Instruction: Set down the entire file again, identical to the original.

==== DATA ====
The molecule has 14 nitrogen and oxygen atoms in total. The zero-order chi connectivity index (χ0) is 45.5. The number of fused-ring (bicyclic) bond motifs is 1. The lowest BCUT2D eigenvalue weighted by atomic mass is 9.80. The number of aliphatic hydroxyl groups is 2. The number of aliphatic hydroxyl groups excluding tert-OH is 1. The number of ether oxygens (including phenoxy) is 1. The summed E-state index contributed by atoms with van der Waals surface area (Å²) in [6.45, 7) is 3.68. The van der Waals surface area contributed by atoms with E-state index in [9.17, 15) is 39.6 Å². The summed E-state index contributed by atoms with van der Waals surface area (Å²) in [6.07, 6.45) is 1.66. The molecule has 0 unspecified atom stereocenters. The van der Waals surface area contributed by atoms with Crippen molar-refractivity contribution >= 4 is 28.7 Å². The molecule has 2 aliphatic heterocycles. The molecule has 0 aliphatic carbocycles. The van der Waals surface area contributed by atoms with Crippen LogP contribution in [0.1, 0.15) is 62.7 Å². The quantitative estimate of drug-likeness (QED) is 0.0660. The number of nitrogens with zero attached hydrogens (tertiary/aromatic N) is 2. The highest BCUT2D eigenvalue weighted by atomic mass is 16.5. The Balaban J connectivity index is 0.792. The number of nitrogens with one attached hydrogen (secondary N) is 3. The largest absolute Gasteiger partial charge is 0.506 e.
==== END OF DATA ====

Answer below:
The molecule has 14 nitrogen and oxygen atoms in total. The zero-order chi connectivity index (χ0) is 45.5. The number of fused-ring (bicyclic) bond motifs is 1. The lowest BCUT2D eigenvalue weighted by atomic mass is 9.80. The number of aliphatic hydroxyl groups is 2. The number of aliphatic hydroxyl groups excluding tert-OH is 1. The number of ether oxygens (including phenoxy) is 1. The summed E-state index contributed by atoms with van der Waals surface area (Å²) in [6.45, 7) is 3.68. The van der Waals surface area contributed by atoms with E-state index in [9.17, 15) is 39.6 Å². The summed E-state index contributed by atoms with van der Waals surface area (Å²) in [6.07, 6.45) is 1.66. The molecule has 0 unspecified atom stereocenters. The van der Waals surface area contributed by atoms with Crippen molar-refractivity contribution >= 4 is 28.7 Å². The molecule has 2 aliphatic heterocycles. The molecule has 0 aliphatic carbocycles. The van der Waals surface area contributed by atoms with Crippen LogP contribution in [0.1, 0.15) is 62.7 Å². The quantitative estimate of drug-likeness (QED) is 0.0660. The number of nitrogens with zero attached hydrogens (tertiary/aromatic N) is 2. The highest BCUT2D eigenvalue weighted by atomic mass is 16.5. The Balaban J connectivity index is 0.792. The number of nitrogens with one attached hydrogen (secondary N) is 3. The largest absolute Gasteiger partial charge is 0.506 e.